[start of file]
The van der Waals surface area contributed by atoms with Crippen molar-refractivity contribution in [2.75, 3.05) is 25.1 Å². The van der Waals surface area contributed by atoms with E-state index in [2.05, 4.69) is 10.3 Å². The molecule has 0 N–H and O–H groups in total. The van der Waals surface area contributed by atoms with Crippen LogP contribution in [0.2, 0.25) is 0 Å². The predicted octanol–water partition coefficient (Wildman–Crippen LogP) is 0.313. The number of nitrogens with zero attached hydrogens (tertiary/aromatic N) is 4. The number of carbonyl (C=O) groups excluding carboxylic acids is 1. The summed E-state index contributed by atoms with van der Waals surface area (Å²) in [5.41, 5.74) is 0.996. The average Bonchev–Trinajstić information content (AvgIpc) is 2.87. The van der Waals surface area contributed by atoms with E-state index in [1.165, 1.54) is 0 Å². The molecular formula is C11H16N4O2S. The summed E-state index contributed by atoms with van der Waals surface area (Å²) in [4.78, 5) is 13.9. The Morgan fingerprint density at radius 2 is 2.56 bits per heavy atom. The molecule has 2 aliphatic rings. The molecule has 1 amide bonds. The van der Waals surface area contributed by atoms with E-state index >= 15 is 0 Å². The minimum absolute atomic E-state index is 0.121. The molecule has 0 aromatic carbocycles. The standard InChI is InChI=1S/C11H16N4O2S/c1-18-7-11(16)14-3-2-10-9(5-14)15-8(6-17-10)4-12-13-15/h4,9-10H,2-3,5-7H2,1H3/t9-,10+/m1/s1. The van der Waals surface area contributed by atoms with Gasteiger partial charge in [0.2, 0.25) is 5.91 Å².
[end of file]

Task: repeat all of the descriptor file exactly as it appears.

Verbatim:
The van der Waals surface area contributed by atoms with Crippen molar-refractivity contribution in [2.75, 3.05) is 25.1 Å². The van der Waals surface area contributed by atoms with E-state index in [2.05, 4.69) is 10.3 Å². The molecule has 0 N–H and O–H groups in total. The van der Waals surface area contributed by atoms with Crippen LogP contribution in [0.2, 0.25) is 0 Å². The predicted octanol–water partition coefficient (Wildman–Crippen LogP) is 0.313. The number of nitrogens with zero attached hydrogens (tertiary/aromatic N) is 4. The number of carbonyl (C=O) groups excluding carboxylic acids is 1. The summed E-state index contributed by atoms with van der Waals surface area (Å²) in [5.41, 5.74) is 0.996. The average Bonchev–Trinajstić information content (AvgIpc) is 2.87. The van der Waals surface area contributed by atoms with E-state index in [1.165, 1.54) is 0 Å². The molecular formula is C11H16N4O2S. The summed E-state index contributed by atoms with van der Waals surface area (Å²) in [4.78, 5) is 13.9. The Morgan fingerprint density at radius 2 is 2.56 bits per heavy atom. The molecule has 2 aliphatic rings. The molecule has 1 amide bonds. The van der Waals surface area contributed by atoms with E-state index >= 15 is 0 Å². The minimum absolute atomic E-state index is 0.121. The molecule has 0 aromatic carbocycles. The standard InChI is InChI=1S/C11H16N4O2S/c1-18-7-11(16)14-3-2-10-9(5-14)15-8(6-17-10)4-12-13-15/h4,9-10H,2-3,5-7H2,1H3/t9-,10+/m1/s1. The van der Waals surface area contributed by atoms with Gasteiger partial charge in [0.2, 0.25) is 5.91 Å².